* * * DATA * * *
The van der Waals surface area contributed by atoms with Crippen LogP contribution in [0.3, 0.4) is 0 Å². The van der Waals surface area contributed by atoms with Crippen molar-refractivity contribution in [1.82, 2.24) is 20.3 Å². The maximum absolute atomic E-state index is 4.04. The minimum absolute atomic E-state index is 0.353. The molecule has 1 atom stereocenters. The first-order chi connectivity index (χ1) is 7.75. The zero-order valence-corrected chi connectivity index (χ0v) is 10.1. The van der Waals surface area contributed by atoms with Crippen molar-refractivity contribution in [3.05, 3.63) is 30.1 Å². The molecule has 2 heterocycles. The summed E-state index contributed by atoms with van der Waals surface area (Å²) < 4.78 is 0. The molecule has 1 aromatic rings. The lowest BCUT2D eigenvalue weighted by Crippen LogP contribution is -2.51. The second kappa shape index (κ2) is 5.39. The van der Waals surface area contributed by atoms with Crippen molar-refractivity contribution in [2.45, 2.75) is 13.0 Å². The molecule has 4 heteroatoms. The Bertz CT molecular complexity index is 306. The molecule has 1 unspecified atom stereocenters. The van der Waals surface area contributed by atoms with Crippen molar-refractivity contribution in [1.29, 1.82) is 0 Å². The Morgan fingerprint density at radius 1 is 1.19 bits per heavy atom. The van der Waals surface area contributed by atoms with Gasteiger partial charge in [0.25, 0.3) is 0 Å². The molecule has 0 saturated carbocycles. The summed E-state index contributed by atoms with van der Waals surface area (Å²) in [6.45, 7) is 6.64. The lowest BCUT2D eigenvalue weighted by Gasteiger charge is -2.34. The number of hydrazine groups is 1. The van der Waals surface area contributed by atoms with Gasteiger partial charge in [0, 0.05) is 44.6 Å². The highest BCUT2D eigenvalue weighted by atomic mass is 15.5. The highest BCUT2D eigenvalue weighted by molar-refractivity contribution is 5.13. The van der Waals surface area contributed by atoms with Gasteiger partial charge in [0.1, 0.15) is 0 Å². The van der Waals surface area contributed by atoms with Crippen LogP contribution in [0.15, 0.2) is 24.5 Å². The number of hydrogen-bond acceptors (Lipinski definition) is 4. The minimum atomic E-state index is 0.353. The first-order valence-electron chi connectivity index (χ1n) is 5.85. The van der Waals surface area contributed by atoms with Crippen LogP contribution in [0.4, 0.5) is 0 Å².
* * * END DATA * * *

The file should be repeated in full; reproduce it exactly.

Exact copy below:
The van der Waals surface area contributed by atoms with Crippen LogP contribution in [0.3, 0.4) is 0 Å². The van der Waals surface area contributed by atoms with Crippen molar-refractivity contribution in [1.82, 2.24) is 20.3 Å². The maximum absolute atomic E-state index is 4.04. The minimum absolute atomic E-state index is 0.353. The molecule has 1 atom stereocenters. The first-order chi connectivity index (χ1) is 7.75. The zero-order valence-corrected chi connectivity index (χ0v) is 10.1. The van der Waals surface area contributed by atoms with Crippen molar-refractivity contribution in [3.05, 3.63) is 30.1 Å². The molecule has 2 heterocycles. The summed E-state index contributed by atoms with van der Waals surface area (Å²) < 4.78 is 0. The molecule has 1 aromatic rings. The lowest BCUT2D eigenvalue weighted by Crippen LogP contribution is -2.51. The second kappa shape index (κ2) is 5.39. The van der Waals surface area contributed by atoms with Crippen molar-refractivity contribution in [2.45, 2.75) is 13.0 Å². The molecule has 4 heteroatoms. The Bertz CT molecular complexity index is 306. The molecule has 1 unspecified atom stereocenters. The van der Waals surface area contributed by atoms with Crippen molar-refractivity contribution in [1.29, 1.82) is 0 Å². The Morgan fingerprint density at radius 1 is 1.19 bits per heavy atom. The van der Waals surface area contributed by atoms with Gasteiger partial charge in [0.25, 0.3) is 0 Å². The molecule has 0 saturated carbocycles. The summed E-state index contributed by atoms with van der Waals surface area (Å²) in [6.45, 7) is 6.64. The lowest BCUT2D eigenvalue weighted by Gasteiger charge is -2.34. The number of hydrazine groups is 1. The van der Waals surface area contributed by atoms with Gasteiger partial charge in [0, 0.05) is 44.6 Å². The highest BCUT2D eigenvalue weighted by atomic mass is 15.5. The highest BCUT2D eigenvalue weighted by molar-refractivity contribution is 5.13. The van der Waals surface area contributed by atoms with Gasteiger partial charge in [0.1, 0.15) is 0 Å². The van der Waals surface area contributed by atoms with Crippen LogP contribution in [0.15, 0.2) is 24.5 Å². The number of hydrogen-bond acceptors (Lipinski definition) is 4. The minimum atomic E-state index is 0.353. The first-order valence-electron chi connectivity index (χ1n) is 5.85. The van der Waals surface area contributed by atoms with Crippen LogP contribution in [0.4, 0.5) is 0 Å².